Shares in Intu fell sharply after the indebted shopping centre owner confirmed it would push ahead with a cash call thought to be worth as much as £1bn.
Intu, which owns shopping centres including the Trafford Centre in Manchester and Lakeside in Essex, said it would attempt to tap investors for funds alongside its full-year results at the end of the February, confirming reports.
The company has been hit by the weak backdrop for high street retailers, with struggling groups including Arcadia and Debenhams occupying a lot of space in its centres.
While Intu did not confirm how much it planned to raise, the figure is thought to be around the £1bn mark.
“Further to recent press speculation, Intu properties plc continues to make progress in its strategy to fix the balance sheet,” the company said in a market announcement on Monday. “Consistent with previous announcements, this now includes targeting an equity raise alongside its full year results at the end of February.
“The company is currently engaged in constructive discussions with both shareholders and potential new investors on the proposed equity raise.”
The news sent shares down 7% in morning trading to another new low of 21p. Intu’s share price has plunged more than 80% over the past 12 months, slashing its market value to £290m. That is just a fraction of the £8bn at which its properties are officially valued.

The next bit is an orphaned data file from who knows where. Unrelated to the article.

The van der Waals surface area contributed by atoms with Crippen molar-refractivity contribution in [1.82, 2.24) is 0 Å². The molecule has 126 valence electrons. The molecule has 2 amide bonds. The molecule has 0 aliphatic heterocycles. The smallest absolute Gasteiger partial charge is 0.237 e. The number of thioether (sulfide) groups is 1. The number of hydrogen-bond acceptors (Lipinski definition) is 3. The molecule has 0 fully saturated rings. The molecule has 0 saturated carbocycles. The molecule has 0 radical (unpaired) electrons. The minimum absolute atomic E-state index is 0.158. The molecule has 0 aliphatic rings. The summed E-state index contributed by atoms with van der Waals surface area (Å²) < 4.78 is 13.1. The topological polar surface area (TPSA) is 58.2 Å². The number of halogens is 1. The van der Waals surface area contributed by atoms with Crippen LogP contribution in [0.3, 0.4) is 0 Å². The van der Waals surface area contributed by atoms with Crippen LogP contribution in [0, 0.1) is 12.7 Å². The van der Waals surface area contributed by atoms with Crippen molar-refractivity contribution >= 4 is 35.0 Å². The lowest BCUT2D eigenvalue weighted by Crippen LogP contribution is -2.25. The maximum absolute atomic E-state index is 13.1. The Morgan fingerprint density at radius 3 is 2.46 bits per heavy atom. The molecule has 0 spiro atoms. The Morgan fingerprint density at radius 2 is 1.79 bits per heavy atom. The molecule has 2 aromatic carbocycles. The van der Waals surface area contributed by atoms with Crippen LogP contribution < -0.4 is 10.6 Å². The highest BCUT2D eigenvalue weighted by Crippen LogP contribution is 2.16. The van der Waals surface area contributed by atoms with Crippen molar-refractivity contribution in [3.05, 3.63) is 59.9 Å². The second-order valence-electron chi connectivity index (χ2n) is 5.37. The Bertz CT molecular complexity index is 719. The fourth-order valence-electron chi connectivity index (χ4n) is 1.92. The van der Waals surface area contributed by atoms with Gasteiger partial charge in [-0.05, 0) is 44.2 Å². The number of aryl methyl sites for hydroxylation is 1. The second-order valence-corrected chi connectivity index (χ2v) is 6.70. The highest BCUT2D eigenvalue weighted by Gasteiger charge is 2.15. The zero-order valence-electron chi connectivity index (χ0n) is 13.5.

While Intu’s chief executive, Matthew Roberts, said the company’s occupancy rate remained “stable” at about 95%, it has been affected by cuts in rental payments by some of its key tenants that have undergone emergency financial restructuring.
Intu is struggling with £5bn of debt and has been trying to sell properties to try to lighten the load.
Roberts said: “We are making good progress with fixing the balance sheet, our number one priority, and are confident we have the right strategy in place to enable us to prosper as we see continued polarisation between the best destinations and the rest.”
While the value of the cash call has not been confirmed by the company, Matthew Saperia, a property analyst at Peel Hunt, believes £1bn in equity could fall short of the amount required. He said Intu needed to sell at least £1bn worth of properties and raise £1.3bn through an equity rights issue.
He said: “We don’t think we’re at the bottom in terms of the repricing of retail assets in the UK, so again there is still I think further downside in terms of asset valuation and indeed rental values. So recapitalising the business now is not a sign that we’re necessarily at the bottom.”
Russ Mould, the investment director at AJ Bell, said Intu could end up attracting investors looking for a discount. “In theory everything has its price and Intu is trading at extremely deep discounts to net asset value of its business,” he said.
“Now clearly, with the shares being where they are already, the market is telling you we don’t believe the net asset values. But to suggest that these properties have negligible value I think is probably laying it on a bit thick.
“But in the short term it’s a retail play and it’s an area where there isn’t a lot of good news flying around.”